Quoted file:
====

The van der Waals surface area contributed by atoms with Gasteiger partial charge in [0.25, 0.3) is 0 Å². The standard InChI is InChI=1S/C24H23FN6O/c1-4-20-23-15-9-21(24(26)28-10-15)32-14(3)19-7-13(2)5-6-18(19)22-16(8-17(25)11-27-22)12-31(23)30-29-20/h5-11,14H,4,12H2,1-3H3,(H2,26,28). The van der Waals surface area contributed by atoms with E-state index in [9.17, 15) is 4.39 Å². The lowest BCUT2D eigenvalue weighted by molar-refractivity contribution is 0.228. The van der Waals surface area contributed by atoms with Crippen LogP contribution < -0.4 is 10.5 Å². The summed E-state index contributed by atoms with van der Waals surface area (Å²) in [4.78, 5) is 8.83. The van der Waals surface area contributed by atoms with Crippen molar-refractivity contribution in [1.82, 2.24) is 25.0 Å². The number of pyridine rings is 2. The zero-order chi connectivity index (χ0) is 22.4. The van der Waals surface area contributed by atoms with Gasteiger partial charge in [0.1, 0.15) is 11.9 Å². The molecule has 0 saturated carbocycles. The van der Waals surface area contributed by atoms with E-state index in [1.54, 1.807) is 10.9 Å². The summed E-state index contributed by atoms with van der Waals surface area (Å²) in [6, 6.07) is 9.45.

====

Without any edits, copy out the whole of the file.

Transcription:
The van der Waals surface area contributed by atoms with Gasteiger partial charge in [0.25, 0.3) is 0 Å². The standard InChI is InChI=1S/C24H23FN6O/c1-4-20-23-15-9-21(24(26)28-10-15)32-14(3)19-7-13(2)5-6-18(19)22-16(8-17(25)11-27-22)12-31(23)30-29-20/h5-11,14H,4,12H2,1-3H3,(H2,26,28). The van der Waals surface area contributed by atoms with E-state index in [9.17, 15) is 4.39 Å². The lowest BCUT2D eigenvalue weighted by molar-refractivity contribution is 0.228. The van der Waals surface area contributed by atoms with Crippen LogP contribution < -0.4 is 10.5 Å². The summed E-state index contributed by atoms with van der Waals surface area (Å²) in [4.78, 5) is 8.83. The van der Waals surface area contributed by atoms with Crippen molar-refractivity contribution in [1.82, 2.24) is 25.0 Å². The number of pyridine rings is 2. The zero-order chi connectivity index (χ0) is 22.4. The van der Waals surface area contributed by atoms with Gasteiger partial charge in [0.1, 0.15) is 11.9 Å². The molecule has 0 saturated carbocycles. The van der Waals surface area contributed by atoms with E-state index in [1.54, 1.807) is 10.9 Å². The summed E-state index contributed by atoms with van der Waals surface area (Å²) in [6, 6.07) is 9.45.